Sunday, February 24, 2008

McBone Presents: The First Annual McBone Awards.

On the eve of the Academy Awards, McBone is proud to present the first annual McBone Awards. No red carpet. No gowns. No bad jokes. No sickening aftertaste of pomp and excess. No interest from the general public whatsoever. The McBone awards are based solely on the opinion of a panel of judges (me).

And in a truly banner year for film, the McBoners go to:

No Country for Old Men--Best film. Barely beats out There Will be Blood. And I mean just barely. This film is a poem.

Daniel Day-Louis--Best actor, in There Will be Blood. It kills me not to give this award to Josh Brolin for his flawless portrayal of Llewellyn Moss in NCFOM, but DD-Louis is transcendent and terrifying as Daniel Plainview.

Ellen Page--Best actress, in Juno. It feels odd to give this award to the star of a film I was lukewarm about. That's just how good Page was in this role.

Javier Bardem--Best supporting actor, in No Country for Old Men. Bardem's Anton Chigurh is one of the ten greatest villains ever to menace the screen. What else needs be said? "Call it." I should note that Philip Seymour Hoffman is the hard luck loser for his superb work in Charlie Wilson's War.

Vanessa Redgrave--Best supporting actress, in Atonement. I wanted to give this to Tilda Swinton in Michael Clayton, but Redgrave defines what a great supporting actor should do--make the most of a minimal part. Her five minutes at the film's end are mesmerizing.

The Coen Brothers--Best director, No Country for Old Men. These guys have made many unforgettable films, and NCFOM ranks near the top of them. Flawless in nearly every way.

Don't agree with me? Maybe The Alex Awards will be more to your taste:

Best film: Atonement

Best actor: James McAvoy in Atonement

Best actress: Keira Knightley in Atonement

Best supporting actor: Tom Wilkinson in Michael Clayton

Best supporting actress: Vanessa Redgrave in Atonement

Best director: Joe Wright for Atonement

A NOTE FROM ALEX: I apologize for the ridiculous one sidedness of my selections, but in a film year like no other I've ever witnessed, where going to the movies felt miraculous over and over again, Atonement was the one that cut the deepest into me. I have yet to get away from its tragic, beautiful spell and I hope not to do so for a few weeks yet. It is not going to win any of the big awards tonight, but it gets all of mine! Do watch it!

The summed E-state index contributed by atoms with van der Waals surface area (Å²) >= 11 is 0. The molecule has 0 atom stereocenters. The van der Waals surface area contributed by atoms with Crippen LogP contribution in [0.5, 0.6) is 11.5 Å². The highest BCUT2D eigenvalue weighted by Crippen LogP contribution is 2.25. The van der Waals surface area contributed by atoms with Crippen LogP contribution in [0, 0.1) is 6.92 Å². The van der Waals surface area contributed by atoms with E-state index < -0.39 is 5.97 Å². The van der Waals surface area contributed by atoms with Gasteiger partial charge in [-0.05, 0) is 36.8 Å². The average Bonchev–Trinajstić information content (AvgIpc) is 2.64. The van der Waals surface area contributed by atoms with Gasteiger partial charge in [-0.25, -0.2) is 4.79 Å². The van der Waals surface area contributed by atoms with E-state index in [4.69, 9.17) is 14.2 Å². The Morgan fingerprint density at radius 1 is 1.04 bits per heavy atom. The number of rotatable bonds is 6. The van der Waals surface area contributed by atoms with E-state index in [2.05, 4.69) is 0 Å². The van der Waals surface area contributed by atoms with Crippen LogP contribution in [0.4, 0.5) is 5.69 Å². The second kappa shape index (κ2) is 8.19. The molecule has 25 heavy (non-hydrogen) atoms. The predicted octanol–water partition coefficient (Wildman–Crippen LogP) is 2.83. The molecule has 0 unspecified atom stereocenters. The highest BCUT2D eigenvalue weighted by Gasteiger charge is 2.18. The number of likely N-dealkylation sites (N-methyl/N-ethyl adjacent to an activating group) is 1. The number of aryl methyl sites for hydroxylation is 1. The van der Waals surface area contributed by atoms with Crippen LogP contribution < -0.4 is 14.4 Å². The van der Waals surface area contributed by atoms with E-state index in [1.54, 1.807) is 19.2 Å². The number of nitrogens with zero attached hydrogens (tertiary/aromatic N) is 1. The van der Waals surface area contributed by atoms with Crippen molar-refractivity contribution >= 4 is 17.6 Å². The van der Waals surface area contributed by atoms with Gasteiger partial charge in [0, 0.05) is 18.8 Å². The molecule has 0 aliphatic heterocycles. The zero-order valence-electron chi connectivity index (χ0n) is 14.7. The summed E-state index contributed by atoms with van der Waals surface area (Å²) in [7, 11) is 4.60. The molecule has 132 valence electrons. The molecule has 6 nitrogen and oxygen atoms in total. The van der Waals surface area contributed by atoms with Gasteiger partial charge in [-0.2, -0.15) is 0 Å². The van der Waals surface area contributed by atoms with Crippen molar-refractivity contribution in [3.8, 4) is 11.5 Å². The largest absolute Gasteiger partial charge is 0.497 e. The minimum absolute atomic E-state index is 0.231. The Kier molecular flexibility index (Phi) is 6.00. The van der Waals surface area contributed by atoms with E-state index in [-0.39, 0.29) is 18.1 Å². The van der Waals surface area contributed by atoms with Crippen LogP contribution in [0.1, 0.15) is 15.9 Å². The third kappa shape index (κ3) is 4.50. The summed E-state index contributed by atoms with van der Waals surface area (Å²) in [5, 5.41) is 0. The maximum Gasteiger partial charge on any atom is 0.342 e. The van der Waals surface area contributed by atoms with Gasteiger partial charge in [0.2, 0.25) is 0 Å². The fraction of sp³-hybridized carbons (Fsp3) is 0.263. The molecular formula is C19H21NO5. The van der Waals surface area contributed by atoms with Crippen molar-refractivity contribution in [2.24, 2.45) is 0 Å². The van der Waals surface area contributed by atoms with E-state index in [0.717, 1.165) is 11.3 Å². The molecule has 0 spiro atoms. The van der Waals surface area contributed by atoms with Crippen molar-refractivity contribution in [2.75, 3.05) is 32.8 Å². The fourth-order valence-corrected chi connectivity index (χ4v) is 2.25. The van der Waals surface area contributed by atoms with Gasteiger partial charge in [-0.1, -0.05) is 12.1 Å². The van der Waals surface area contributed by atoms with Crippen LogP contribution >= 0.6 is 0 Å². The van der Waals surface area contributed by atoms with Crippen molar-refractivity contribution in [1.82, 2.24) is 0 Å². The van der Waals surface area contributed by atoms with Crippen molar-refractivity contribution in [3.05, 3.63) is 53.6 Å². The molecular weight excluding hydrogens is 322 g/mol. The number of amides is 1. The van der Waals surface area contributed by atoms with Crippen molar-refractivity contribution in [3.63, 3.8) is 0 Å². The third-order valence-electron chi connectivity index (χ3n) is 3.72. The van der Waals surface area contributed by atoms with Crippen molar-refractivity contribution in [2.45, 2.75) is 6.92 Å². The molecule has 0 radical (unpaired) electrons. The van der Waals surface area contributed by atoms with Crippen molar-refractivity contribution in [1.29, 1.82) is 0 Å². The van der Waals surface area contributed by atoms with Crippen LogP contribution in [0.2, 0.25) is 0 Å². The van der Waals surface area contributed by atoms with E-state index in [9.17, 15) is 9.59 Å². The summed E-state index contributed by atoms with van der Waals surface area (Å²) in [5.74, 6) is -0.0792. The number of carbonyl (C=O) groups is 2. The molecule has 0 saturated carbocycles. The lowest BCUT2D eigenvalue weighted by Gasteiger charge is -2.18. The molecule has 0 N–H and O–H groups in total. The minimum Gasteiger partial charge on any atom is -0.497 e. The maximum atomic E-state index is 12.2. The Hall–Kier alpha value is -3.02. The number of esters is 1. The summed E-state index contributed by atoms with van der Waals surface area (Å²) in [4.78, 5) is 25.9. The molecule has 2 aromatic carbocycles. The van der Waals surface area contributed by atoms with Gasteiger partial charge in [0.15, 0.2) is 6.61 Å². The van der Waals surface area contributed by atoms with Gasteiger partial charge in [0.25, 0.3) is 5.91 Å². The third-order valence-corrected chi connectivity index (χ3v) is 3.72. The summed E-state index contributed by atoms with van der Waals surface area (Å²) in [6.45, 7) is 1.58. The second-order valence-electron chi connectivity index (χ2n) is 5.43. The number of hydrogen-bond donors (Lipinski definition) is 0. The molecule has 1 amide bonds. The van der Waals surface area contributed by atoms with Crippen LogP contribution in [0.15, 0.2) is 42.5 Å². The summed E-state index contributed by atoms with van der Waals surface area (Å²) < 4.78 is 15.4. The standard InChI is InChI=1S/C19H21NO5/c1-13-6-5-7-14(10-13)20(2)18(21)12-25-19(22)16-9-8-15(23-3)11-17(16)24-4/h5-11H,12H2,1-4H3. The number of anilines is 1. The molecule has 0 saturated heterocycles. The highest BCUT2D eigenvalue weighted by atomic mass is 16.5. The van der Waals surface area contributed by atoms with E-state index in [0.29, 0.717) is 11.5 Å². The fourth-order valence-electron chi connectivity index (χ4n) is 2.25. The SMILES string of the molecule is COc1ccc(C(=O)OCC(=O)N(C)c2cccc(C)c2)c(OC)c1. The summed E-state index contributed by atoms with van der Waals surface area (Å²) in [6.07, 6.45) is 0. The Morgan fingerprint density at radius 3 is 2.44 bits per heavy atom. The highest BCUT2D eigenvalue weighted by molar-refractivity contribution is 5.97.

Anonymous said...


We're on the same wavelength with Best Film, Best Actor, Best Supporting Actor, but Best Director has to go with PT Anderson. That film was the commanding epic much like Giant. I'd also give them Best Cinematography. I mean the visual shot of the camera looking up from the oil well as the oil hits the lens. Or the reflection of the clouds in the pools of oil. Simply Beautiful!

I must say, I'm quite shocked that Alex is going against all of Peter Travers' picks this year, but since neither n & i have seen atonement we just don't know what the hell we're talking about. Netflix, here we come!


Nate and Jeff Bowler, Co-Captains said...

Cinematography. I think you're right about that one kb. Striking, epic images. I really think TWBB and NCFOM are two of the great films of the decade. A lot of the awards could be tossups between the two.


Anonymous said...

Definitely the two best, if not, THE BEST.

NCFOM was such a tight script & incredibly acted. Perfect use of camera & sparse dialogue. & no music!! It's amazing even to see a film without little to no music in it these days.

The last great epic film I remember seeing was Once Upon A Time In America. Sergio Leone was the master.

Gangs of NY had potential to be one too, but it got too wrapped up in the Cameron Diaz syndrome (the need for a triangular love affair to make story move along & keep large audiences remotely interested).

I demand for more epics!!


ps: Julie Christie will win for Best Actress & Cate Blanchett for I'm Not There. Gotta hand it to Blanchett for morphing into the androgynous Bob of '66. She's hands down the greatest actress of this generation.

Alexandra Hidalgo said...

I am sorry to have abandoned P.T. for my voting this year, kb! Actually, P.T. really liked Atonement (he gave it four stars) and complained about Keira not getting nominated for best actress. I am sure that NCFOM and TWBB are better movies (I really liked them both), but this one, as I said, just reached down and shook me, still does, and that's for me what film is ultimately about, emotion.

I loved Giant, by the way... if that's the kind of epic you guys are calling for, I'm there!

I have to say that I thought the Oscars chose beautifully last night. I am thrilled that Marion Cotillard won, in spite of her movie having been in French. However, the montages were ghastly. I was especially enraged to see that they spent two seconds on Ingmar Bergman's legacy. Two seconds for Bergman??????? Usually if you are a more important filmmaker, they spend more time on you, and actually sometimes you get your own little section like they did with Katherine Hepburn. How dare they insult Bergman that way? So as much as I love the Oscars, and all their glamorized foolishness, I am very mad at them at the moment.

At least the movies were great this year, I guess.


Anonymous said...


That "death montage" was hands down the worst. I think they throw all of the people who they have never heard of in the middle while having the big stars at the beginning (ex. Heath Ledger). But Heath Ledger over Bergman AND Michaelangelo Antonioni is beyond repair. That was pathetic.

N was also outrage not only at Marion Cotillard won, but Tilda Swinton wins an Oscar where she plays a character with black hair. For all red heads, that is an abomination!